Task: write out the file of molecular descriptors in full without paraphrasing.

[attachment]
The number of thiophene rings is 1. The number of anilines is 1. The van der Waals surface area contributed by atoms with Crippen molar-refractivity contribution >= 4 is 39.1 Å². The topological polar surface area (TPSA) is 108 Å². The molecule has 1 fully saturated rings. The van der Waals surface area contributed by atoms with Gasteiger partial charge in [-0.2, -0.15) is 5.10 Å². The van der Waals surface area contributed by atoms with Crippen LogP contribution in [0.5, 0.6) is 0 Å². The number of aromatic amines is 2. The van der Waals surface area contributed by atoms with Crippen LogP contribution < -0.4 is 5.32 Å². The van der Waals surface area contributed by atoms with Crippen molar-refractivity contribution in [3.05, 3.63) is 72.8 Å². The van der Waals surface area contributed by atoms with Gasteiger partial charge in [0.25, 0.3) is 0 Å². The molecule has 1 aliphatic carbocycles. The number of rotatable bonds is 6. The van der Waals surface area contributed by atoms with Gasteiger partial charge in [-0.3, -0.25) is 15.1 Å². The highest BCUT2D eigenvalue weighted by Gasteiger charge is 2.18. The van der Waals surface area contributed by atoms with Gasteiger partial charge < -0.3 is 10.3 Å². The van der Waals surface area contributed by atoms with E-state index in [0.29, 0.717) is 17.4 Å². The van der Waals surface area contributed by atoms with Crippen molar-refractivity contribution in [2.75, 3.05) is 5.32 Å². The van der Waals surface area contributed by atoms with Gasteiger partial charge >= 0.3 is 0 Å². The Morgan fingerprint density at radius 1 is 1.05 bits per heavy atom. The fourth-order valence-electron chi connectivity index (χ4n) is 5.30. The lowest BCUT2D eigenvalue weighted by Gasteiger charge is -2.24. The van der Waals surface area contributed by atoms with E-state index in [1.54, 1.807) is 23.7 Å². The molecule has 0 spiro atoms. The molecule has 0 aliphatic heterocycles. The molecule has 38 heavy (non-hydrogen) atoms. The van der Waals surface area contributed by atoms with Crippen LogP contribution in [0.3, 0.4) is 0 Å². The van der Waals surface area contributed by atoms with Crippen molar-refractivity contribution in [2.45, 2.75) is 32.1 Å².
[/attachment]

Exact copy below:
The number of thiophene rings is 1. The number of anilines is 1. The van der Waals surface area contributed by atoms with Crippen molar-refractivity contribution >= 4 is 39.1 Å². The topological polar surface area (TPSA) is 108 Å². The molecule has 1 fully saturated rings. The van der Waals surface area contributed by atoms with Gasteiger partial charge in [-0.2, -0.15) is 5.10 Å². The van der Waals surface area contributed by atoms with Crippen LogP contribution in [0.5, 0.6) is 0 Å². The number of aromatic amines is 2. The van der Waals surface area contributed by atoms with Crippen LogP contribution < -0.4 is 5.32 Å². The van der Waals surface area contributed by atoms with Crippen molar-refractivity contribution in [3.05, 3.63) is 72.8 Å². The van der Waals surface area contributed by atoms with Gasteiger partial charge in [0.25, 0.3) is 0 Å². The molecule has 1 aliphatic carbocycles. The number of rotatable bonds is 6. The van der Waals surface area contributed by atoms with Gasteiger partial charge in [-0.3, -0.25) is 15.1 Å². The highest BCUT2D eigenvalue weighted by Gasteiger charge is 2.18. The van der Waals surface area contributed by atoms with Gasteiger partial charge < -0.3 is 10.3 Å². The van der Waals surface area contributed by atoms with E-state index in [0.29, 0.717) is 17.4 Å². The van der Waals surface area contributed by atoms with Crippen molar-refractivity contribution in [2.75, 3.05) is 5.32 Å². The van der Waals surface area contributed by atoms with Gasteiger partial charge >= 0.3 is 0 Å². The Morgan fingerprint density at radius 1 is 1.05 bits per heavy atom. The fourth-order valence-electron chi connectivity index (χ4n) is 5.30. The lowest BCUT2D eigenvalue weighted by Gasteiger charge is -2.24. The van der Waals surface area contributed by atoms with E-state index in [1.54, 1.807) is 23.7 Å². The molecule has 0 spiro atoms. The molecule has 0 aliphatic heterocycles. The molecule has 38 heavy (non-hydrogen) atoms. The van der Waals surface area contributed by atoms with Crippen LogP contribution in [0.3, 0.4) is 0 Å². The van der Waals surface area contributed by atoms with Crippen molar-refractivity contribution in [2.45, 2.75) is 32.1 Å².